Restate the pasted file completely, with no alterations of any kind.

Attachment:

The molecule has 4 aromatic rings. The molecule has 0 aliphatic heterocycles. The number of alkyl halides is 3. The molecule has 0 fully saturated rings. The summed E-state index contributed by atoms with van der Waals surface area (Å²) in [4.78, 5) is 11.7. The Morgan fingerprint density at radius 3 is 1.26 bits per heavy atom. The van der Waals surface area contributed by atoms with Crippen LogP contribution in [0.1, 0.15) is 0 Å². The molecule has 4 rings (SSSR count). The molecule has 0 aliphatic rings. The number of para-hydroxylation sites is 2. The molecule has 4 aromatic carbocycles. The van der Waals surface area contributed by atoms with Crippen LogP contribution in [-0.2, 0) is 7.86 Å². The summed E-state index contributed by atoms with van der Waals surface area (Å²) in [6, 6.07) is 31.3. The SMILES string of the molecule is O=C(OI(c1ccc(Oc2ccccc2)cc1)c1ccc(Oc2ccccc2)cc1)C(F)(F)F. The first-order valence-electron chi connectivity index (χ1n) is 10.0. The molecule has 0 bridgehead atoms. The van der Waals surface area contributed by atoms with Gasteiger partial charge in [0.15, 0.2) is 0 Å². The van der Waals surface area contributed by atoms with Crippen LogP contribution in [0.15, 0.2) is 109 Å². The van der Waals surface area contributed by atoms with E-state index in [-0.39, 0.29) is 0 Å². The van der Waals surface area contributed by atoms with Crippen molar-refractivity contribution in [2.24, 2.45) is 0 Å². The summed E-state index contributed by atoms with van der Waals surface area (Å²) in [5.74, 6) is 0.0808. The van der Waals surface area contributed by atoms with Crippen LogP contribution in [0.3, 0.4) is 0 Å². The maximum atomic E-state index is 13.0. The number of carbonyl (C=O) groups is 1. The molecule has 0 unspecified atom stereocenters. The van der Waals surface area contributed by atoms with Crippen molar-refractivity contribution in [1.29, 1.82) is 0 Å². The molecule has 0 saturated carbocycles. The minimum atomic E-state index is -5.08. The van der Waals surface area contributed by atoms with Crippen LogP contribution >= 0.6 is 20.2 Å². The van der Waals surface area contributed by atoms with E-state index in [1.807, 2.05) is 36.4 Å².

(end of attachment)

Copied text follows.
The molecule has 4 aromatic rings. The molecule has 0 aliphatic heterocycles. The number of alkyl halides is 3. The molecule has 0 fully saturated rings. The summed E-state index contributed by atoms with van der Waals surface area (Å²) in [4.78, 5) is 11.7. The Morgan fingerprint density at radius 3 is 1.26 bits per heavy atom. The van der Waals surface area contributed by atoms with Crippen LogP contribution in [0.1, 0.15) is 0 Å². The molecule has 4 rings (SSSR count). The molecule has 0 aliphatic rings. The number of para-hydroxylation sites is 2. The molecule has 4 aromatic carbocycles. The van der Waals surface area contributed by atoms with Crippen LogP contribution in [-0.2, 0) is 7.86 Å². The summed E-state index contributed by atoms with van der Waals surface area (Å²) in [6, 6.07) is 31.3. The SMILES string of the molecule is O=C(OI(c1ccc(Oc2ccccc2)cc1)c1ccc(Oc2ccccc2)cc1)C(F)(F)F. The first-order valence-electron chi connectivity index (χ1n) is 10.0. The molecule has 0 bridgehead atoms. The van der Waals surface area contributed by atoms with Gasteiger partial charge in [0.15, 0.2) is 0 Å². The van der Waals surface area contributed by atoms with Crippen LogP contribution in [0.15, 0.2) is 109 Å². The van der Waals surface area contributed by atoms with E-state index in [-0.39, 0.29) is 0 Å². The van der Waals surface area contributed by atoms with Crippen molar-refractivity contribution in [2.24, 2.45) is 0 Å². The summed E-state index contributed by atoms with van der Waals surface area (Å²) in [5.74, 6) is 0.0808. The van der Waals surface area contributed by atoms with Crippen LogP contribution in [0.3, 0.4) is 0 Å². The maximum atomic E-state index is 13.0. The number of carbonyl (C=O) groups is 1. The molecule has 0 unspecified atom stereocenters. The van der Waals surface area contributed by atoms with Crippen molar-refractivity contribution in [1.29, 1.82) is 0 Å². The molecule has 0 saturated carbocycles. The minimum atomic E-state index is -5.08. The van der Waals surface area contributed by atoms with Crippen LogP contribution >= 0.6 is 20.2 Å². The van der Waals surface area contributed by atoms with E-state index in [1.807, 2.05) is 36.4 Å².